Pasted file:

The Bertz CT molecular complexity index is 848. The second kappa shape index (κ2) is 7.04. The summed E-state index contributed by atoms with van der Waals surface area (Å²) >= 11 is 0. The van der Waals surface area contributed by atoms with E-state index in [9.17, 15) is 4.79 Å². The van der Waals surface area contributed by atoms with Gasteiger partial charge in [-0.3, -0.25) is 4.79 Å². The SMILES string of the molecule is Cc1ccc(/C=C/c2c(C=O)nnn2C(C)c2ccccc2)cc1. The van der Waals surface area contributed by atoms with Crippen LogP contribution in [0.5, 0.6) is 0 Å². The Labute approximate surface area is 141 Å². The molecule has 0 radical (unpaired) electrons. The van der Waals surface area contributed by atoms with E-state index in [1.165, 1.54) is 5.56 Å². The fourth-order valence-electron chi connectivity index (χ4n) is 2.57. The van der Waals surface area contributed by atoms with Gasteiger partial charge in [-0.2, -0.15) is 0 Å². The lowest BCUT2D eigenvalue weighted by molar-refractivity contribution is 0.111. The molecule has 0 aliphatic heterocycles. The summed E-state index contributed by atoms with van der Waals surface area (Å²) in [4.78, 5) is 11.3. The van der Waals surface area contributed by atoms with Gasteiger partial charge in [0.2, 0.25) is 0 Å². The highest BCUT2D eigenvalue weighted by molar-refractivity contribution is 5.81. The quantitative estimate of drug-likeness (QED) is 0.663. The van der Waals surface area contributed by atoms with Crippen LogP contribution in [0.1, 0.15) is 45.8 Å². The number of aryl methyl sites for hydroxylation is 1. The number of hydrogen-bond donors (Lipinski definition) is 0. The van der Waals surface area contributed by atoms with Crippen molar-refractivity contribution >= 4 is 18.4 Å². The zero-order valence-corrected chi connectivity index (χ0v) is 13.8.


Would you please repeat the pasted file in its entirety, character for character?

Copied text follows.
The Bertz CT molecular complexity index is 848. The second kappa shape index (κ2) is 7.04. The summed E-state index contributed by atoms with van der Waals surface area (Å²) >= 11 is 0. The van der Waals surface area contributed by atoms with E-state index in [9.17, 15) is 4.79 Å². The van der Waals surface area contributed by atoms with Gasteiger partial charge in [-0.3, -0.25) is 4.79 Å². The SMILES string of the molecule is Cc1ccc(/C=C/c2c(C=O)nnn2C(C)c2ccccc2)cc1. The van der Waals surface area contributed by atoms with Crippen LogP contribution in [0.5, 0.6) is 0 Å². The Labute approximate surface area is 141 Å². The molecule has 0 radical (unpaired) electrons. The van der Waals surface area contributed by atoms with E-state index in [1.165, 1.54) is 5.56 Å². The fourth-order valence-electron chi connectivity index (χ4n) is 2.57. The van der Waals surface area contributed by atoms with Gasteiger partial charge in [-0.2, -0.15) is 0 Å². The lowest BCUT2D eigenvalue weighted by molar-refractivity contribution is 0.111. The molecule has 0 aliphatic heterocycles. The summed E-state index contributed by atoms with van der Waals surface area (Å²) in [4.78, 5) is 11.3. The van der Waals surface area contributed by atoms with Gasteiger partial charge in [0.2, 0.25) is 0 Å². The highest BCUT2D eigenvalue weighted by molar-refractivity contribution is 5.81. The quantitative estimate of drug-likeness (QED) is 0.663. The van der Waals surface area contributed by atoms with Crippen LogP contribution in [0.1, 0.15) is 45.8 Å². The number of aryl methyl sites for hydroxylation is 1. The number of hydrogen-bond donors (Lipinski definition) is 0. The van der Waals surface area contributed by atoms with Crippen molar-refractivity contribution >= 4 is 18.4 Å². The zero-order valence-corrected chi connectivity index (χ0v) is 13.8.